Cutter said Bush's military service may become a bigger issue in the days ahead. "If George Bush continues to smear [Kerry's] service, voters have a right to look at Bush's failure to serve out his time in the National Guard," she said. Bush maintains that he fulfilled his duties.
Kerry, who has been criticized by Democrats for mishandling the controversy, has been damaged by the veterans' accusations, according to two polls. Three weeks after the anti-Kerry veterans questioned whether the Democratic nominee lied to win decorations in Vietnam, a CBS poll showed Kerry dropping 18 points behind Bush among veterans. The candidates were even only weeks ago.
Although the Swift boat group says it spent just $500,000 airing its first ad in three states, a new poll by the University of Pennsylvania's National Annenberg Election Survey found that more than half of voters questioned had seen or heard of the ad, often on cable news shows. Most distressing to the Kerry camp, the survey found that 44 percent of independent voters considered the ad very or somewhat believable.
The new ad could prove even more damaging, according to several Democratic strategists. The ad, which will air next week in Pennsylvania, New Mexico and Nevada, takes selected portions of Kerry's antiwar testimony from 1971 to portray the nominee as brutally critical of Americans in Vietnam. "They had personally raped, cut off ears, cut off heads," Kerry is shown testifying in the opening clip. A few seconds later, Ken Cordier, a veteran, says: "He betrayed us in the past -- how can we be loyal to him now?"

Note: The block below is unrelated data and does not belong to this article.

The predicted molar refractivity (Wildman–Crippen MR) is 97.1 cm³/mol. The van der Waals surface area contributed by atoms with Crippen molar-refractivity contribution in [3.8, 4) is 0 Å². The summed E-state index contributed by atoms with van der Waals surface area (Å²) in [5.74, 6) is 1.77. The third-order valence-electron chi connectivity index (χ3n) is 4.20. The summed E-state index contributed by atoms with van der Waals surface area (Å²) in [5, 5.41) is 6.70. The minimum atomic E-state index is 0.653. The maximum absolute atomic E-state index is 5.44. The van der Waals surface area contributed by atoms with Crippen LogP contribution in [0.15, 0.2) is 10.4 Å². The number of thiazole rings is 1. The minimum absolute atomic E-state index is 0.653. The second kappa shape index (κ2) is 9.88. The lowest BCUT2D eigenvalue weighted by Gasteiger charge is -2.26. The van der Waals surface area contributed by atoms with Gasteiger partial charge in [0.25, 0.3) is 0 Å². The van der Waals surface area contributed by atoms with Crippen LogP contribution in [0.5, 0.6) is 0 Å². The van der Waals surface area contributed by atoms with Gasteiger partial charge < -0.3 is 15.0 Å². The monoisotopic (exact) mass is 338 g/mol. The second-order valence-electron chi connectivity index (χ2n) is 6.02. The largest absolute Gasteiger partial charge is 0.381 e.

"This is another ad from a front group funded by Bush allies that is trying to smear John Kerry," Kerry spokesman Jonathan Beeton said in a statement. "The newest ad takes Kerry's testimony out of context, editing what he said to distort the facts. He testified as a 27-year-old Vietnam veteran. He opposed a war that, at that point, cost over 44,000 lives of the 58,245 names that are on the Vietnam Memorial wall."
In defense of Kerry, aides distributed a copy of the candidate's comments on NBC's "Meet the Press" earlier this year, when he conceded the language was sometimes excessive. "I think some soldiers were angry at me for that, and I understand that and I regret that, because I love them," Kerry said on the April 18 program. "But the words were honest, but on the other hand they were a little bit over the top."
An official with the Swift boat group says it raised more than $300,000 via the Internet on Thursday, because of the publicity the attacks are garnering.
The Kerry campaign filed a complaint with the Federal Election Commission yesterday, hoping to force the group to pull its ad attacking the candidate's service in Vietnam. But election experts -- and even some Kerry aides -- concede it is highly unlikely the commission will intervene. Several aides are pushing Kerry to directly challenge Bush's stateside service in the National Guard and force the president to prove he fulfilled his service requirements in 1972.